A good hammer is like a best friend. Always by your side, always true, always dependable. If you've been trying to get by with a cheap hammer or Grandpa's old war club to sink and pull nails or beat framing into alignment, you owe yourself a trip to the home center or hardware store. You'll never believe how much difference a quality hammer can make.
We're covering general-purpose hammers in this article. Not big, long hammers for framing carpenters, or little precision hammers for woodworkers. Not brick hammers or sledgehammers. Just regular, all-purpose hammers that will serve most DIYers (and many carpenters) for 99 percent of their work.
For a simple tool that pounds in nails, hammers have a surprising variety of features. That explains the wide array of hammer preferences among DIYers and professionals, and the many passionate opinions.
Every editor here at The Family Handyman has personal favorites too, but before you buy, it's important for you to try out a bunch of hammers and pick the one that feels best to you. You can choose from traditional types, which have been around for decades, and innovative modern designs.
Whether you go traditional or modern, we recommend three design features:
- a medium weight
- a rip claw and
- a non-wood handle.
These are time-tested, proven designs, in a variety of weights and handle materials. Shown here is a Vaughan 20-oz. with fiberglass handle.
Classic hammers are designated by head weight: 16 to 20 oz. is good for DIY use, with 16 oz. good for trim and shop use, 20 oz. better for framing and demo.
For DIYers and general pro use, smooth face is best because it won't mar surfaces. Some framing carpenters prefer a “milled face” hammer because it doesn't slip off nail heads as readily.
For general DIY and remodeling use, the best hammers are steel or fiberglass. Wood handles break, and the grip is more slippery. They're fine for the shop or trim work but less useful on a general-purpose hammer. Other things being equal, fiberglass handles are lighter; steel handles are more durable. Wood and fiberglass transmit less vibration to the user, though for many people (including us), vibration isn't a problem.
We prefer straight rip claw hammers for general use.
These hammers have new features that give you a different, and possibly better, feel and performance. Shown here is a Stanley 20-oz. with steel handle.
This feature is typically a groove and magnet that hold a nail so you can get it started high above your head with only one hand.
Common sense would say that you'd miss fewer nails, right? But in our experience, the difference is slight.
Classic handles are straight, with a symmetrical bulge at the end. Some modern hammers have a curved handle and a hooked end—a combination that feels more balanced to some users.
Some people find that steel-handled hammers make their elbows sore after long periods of hammering. With that in mind, some designs claim to dramatically reduce vibration.
Some modern-style hammers have head weights similar to a classic hammer. Others have a lighter head and a longer handle, which can give high striking force with less overall weight.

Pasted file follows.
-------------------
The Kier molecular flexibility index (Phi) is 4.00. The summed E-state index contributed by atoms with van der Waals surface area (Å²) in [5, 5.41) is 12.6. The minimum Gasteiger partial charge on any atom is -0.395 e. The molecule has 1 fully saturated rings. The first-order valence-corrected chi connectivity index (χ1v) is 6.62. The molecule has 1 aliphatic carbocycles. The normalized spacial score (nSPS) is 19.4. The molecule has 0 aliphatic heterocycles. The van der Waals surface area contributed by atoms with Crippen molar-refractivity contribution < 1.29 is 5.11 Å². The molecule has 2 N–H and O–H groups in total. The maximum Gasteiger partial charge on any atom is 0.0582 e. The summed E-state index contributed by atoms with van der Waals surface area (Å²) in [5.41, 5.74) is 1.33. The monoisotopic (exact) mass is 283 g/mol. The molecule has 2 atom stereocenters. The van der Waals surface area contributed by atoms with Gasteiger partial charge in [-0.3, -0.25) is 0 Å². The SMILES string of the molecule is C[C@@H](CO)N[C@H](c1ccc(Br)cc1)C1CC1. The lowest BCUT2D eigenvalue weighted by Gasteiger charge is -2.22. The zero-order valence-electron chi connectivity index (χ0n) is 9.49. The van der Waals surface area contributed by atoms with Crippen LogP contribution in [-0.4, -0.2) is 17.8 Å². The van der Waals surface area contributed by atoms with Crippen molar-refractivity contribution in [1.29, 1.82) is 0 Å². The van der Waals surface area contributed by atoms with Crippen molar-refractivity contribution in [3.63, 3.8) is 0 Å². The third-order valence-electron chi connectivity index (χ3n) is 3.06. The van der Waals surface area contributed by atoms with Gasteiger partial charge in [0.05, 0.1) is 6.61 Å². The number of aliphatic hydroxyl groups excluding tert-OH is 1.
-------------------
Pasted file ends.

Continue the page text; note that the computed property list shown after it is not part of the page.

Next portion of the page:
Features we like
After testing all the hammers shown in this article, these features stood out as the most important for a general-purpose hammer.
If you prefer a straightforward traditional design, you'll find many hammers to choose from. Our recommendations: a non-wood handle, a 16- to 20-oz. head and a rip claw. The big differences among them will be exact head weight, handle material (steel or fiberglass), price and country of manufacture. You'll also find subtle differences in grip, handle length and balance. There are more hammers in this category than we had room to show, but this is a good selection.
We can't really pick a favorite in this group. We have used and loved classic hammers for years, and we own dozens of them. However, choosing one is a matter of personal preference.
DeWalt MIG Weld 12 or 14 oz.
A unique design of welded steel, with a long handle for a general-purpose hammer, nail starter and moderately large face. Moderate handle hook. Made in Mexico, $41 to $50.
Pros: One of the lightest hammers we tested, but the longer handle gives it plenty of power. Good balance.
Cons: Claw is not as straight as many other rip claws. Higher cost.
Estwing Ultra Hammer 15 oz.
One-piece steel, nail starter, rip claw, straight handle. Has a sideways nail puller, unique in this group, that allows more leverage when pulling a tough nail. Made in the U.S.A. $35.
Pros: Side nail puller and overall balance.
Cons: Heavier weight than some 20-oz. steelhandled hammers.
This group has interesting innovative features that are worth a try. Some, like the nail starter, seem useful, even if you use it only once or twice. Others, like curved handles and big striking faces, may or may not feel good to you.
The modern-style hammers we tested all have solid steel construction. Compared with classic hammers, however, you may find the balance very different. A couple of hammers in this group have a lighter head and shaft; others have heavier heads. So it's particularly important to try before you buy. Our favorite hammers are the ones with the features and balance we like best for general use. But choosing a hammer is very subjective, so try them all out and choose the one you like. They're all high-quality hammers.